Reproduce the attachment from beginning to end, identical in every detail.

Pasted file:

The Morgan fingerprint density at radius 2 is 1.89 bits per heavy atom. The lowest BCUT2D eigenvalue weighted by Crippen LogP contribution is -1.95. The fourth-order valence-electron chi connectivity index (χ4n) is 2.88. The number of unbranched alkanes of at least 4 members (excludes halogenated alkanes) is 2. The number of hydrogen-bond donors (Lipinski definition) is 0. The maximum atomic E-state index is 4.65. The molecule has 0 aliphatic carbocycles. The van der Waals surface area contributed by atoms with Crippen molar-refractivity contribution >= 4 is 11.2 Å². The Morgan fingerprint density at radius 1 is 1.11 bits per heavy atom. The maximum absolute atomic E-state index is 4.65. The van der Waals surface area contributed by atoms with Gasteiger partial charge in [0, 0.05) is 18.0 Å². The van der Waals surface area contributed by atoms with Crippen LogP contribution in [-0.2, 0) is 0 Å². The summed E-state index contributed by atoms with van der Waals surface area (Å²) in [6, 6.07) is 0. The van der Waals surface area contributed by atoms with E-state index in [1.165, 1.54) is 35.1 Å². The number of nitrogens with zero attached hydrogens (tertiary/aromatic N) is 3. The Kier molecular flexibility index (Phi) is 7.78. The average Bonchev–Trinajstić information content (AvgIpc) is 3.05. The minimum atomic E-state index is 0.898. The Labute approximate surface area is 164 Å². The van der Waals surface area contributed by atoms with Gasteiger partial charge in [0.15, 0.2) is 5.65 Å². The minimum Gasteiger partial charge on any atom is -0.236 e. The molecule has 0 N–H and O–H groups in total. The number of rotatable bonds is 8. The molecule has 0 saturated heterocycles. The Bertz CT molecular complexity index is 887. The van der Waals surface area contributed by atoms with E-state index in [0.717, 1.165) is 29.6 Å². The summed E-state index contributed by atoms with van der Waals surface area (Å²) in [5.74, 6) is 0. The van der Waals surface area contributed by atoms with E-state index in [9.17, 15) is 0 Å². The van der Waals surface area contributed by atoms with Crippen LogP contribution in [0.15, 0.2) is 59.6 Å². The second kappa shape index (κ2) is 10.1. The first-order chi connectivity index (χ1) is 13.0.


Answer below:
The Morgan fingerprint density at radius 2 is 1.89 bits per heavy atom. The lowest BCUT2D eigenvalue weighted by Crippen LogP contribution is -1.95. The fourth-order valence-electron chi connectivity index (χ4n) is 2.88. The number of unbranched alkanes of at least 4 members (excludes halogenated alkanes) is 2. The number of hydrogen-bond donors (Lipinski definition) is 0. The maximum atomic E-state index is 4.65. The molecule has 0 aliphatic carbocycles. The van der Waals surface area contributed by atoms with Crippen molar-refractivity contribution >= 4 is 11.2 Å². The Morgan fingerprint density at radius 1 is 1.11 bits per heavy atom. The maximum absolute atomic E-state index is 4.65. The van der Waals surface area contributed by atoms with Gasteiger partial charge in [0, 0.05) is 18.0 Å². The van der Waals surface area contributed by atoms with Crippen LogP contribution in [-0.2, 0) is 0 Å². The summed E-state index contributed by atoms with van der Waals surface area (Å²) in [6, 6.07) is 0. The van der Waals surface area contributed by atoms with E-state index in [1.165, 1.54) is 35.1 Å². The number of nitrogens with zero attached hydrogens (tertiary/aromatic N) is 3. The Kier molecular flexibility index (Phi) is 7.78. The average Bonchev–Trinajstić information content (AvgIpc) is 3.05. The minimum atomic E-state index is 0.898. The Labute approximate surface area is 164 Å². The van der Waals surface area contributed by atoms with Gasteiger partial charge in [0.15, 0.2) is 5.65 Å². The minimum Gasteiger partial charge on any atom is -0.236 e. The molecule has 0 N–H and O–H groups in total. The number of rotatable bonds is 8. The molecule has 0 saturated heterocycles. The Bertz CT molecular complexity index is 887. The van der Waals surface area contributed by atoms with E-state index in [0.717, 1.165) is 29.6 Å². The summed E-state index contributed by atoms with van der Waals surface area (Å²) in [5.74, 6) is 0. The van der Waals surface area contributed by atoms with E-state index in [9.17, 15) is 0 Å². The van der Waals surface area contributed by atoms with Crippen LogP contribution in [0.15, 0.2) is 59.6 Å². The second kappa shape index (κ2) is 10.1. The first-order chi connectivity index (χ1) is 13.0.